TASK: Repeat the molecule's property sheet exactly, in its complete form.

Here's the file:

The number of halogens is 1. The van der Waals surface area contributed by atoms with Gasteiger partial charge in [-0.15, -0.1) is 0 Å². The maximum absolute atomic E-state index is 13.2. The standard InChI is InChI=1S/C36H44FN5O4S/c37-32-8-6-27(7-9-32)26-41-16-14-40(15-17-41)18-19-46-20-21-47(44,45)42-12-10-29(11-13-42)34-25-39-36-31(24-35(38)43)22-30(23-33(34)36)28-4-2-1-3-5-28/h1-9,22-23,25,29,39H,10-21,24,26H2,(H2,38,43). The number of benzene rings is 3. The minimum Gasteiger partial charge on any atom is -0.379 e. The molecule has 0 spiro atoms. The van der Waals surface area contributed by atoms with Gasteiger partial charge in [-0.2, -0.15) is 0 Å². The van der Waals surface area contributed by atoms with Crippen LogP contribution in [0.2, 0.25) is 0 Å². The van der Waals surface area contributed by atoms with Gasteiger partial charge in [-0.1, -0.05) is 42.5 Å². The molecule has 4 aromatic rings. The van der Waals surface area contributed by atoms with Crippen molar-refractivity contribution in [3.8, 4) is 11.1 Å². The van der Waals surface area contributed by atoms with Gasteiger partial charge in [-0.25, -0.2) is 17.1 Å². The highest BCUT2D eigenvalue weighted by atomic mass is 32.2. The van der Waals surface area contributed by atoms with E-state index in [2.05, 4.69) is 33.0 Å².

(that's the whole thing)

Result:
The number of halogens is 1. The van der Waals surface area contributed by atoms with Gasteiger partial charge in [-0.15, -0.1) is 0 Å². The maximum absolute atomic E-state index is 13.2. The standard InChI is InChI=1S/C36H44FN5O4S/c37-32-8-6-27(7-9-32)26-41-16-14-40(15-17-41)18-19-46-20-21-47(44,45)42-12-10-29(11-13-42)34-25-39-36-31(24-35(38)43)22-30(23-33(34)36)28-4-2-1-3-5-28/h1-9,22-23,25,29,39H,10-21,24,26H2,(H2,38,43). The number of benzene rings is 3. The minimum Gasteiger partial charge on any atom is -0.379 e. The molecule has 0 spiro atoms. The van der Waals surface area contributed by atoms with Gasteiger partial charge in [-0.2, -0.15) is 0 Å². The van der Waals surface area contributed by atoms with Crippen LogP contribution in [0.2, 0.25) is 0 Å². The van der Waals surface area contributed by atoms with Gasteiger partial charge in [-0.1, -0.05) is 42.5 Å². The molecule has 4 aromatic rings. The van der Waals surface area contributed by atoms with Crippen molar-refractivity contribution in [3.8, 4) is 11.1 Å². The van der Waals surface area contributed by atoms with Gasteiger partial charge in [-0.25, -0.2) is 17.1 Å². The highest BCUT2D eigenvalue weighted by atomic mass is 32.2. The van der Waals surface area contributed by atoms with E-state index in [2.05, 4.69) is 33.0 Å².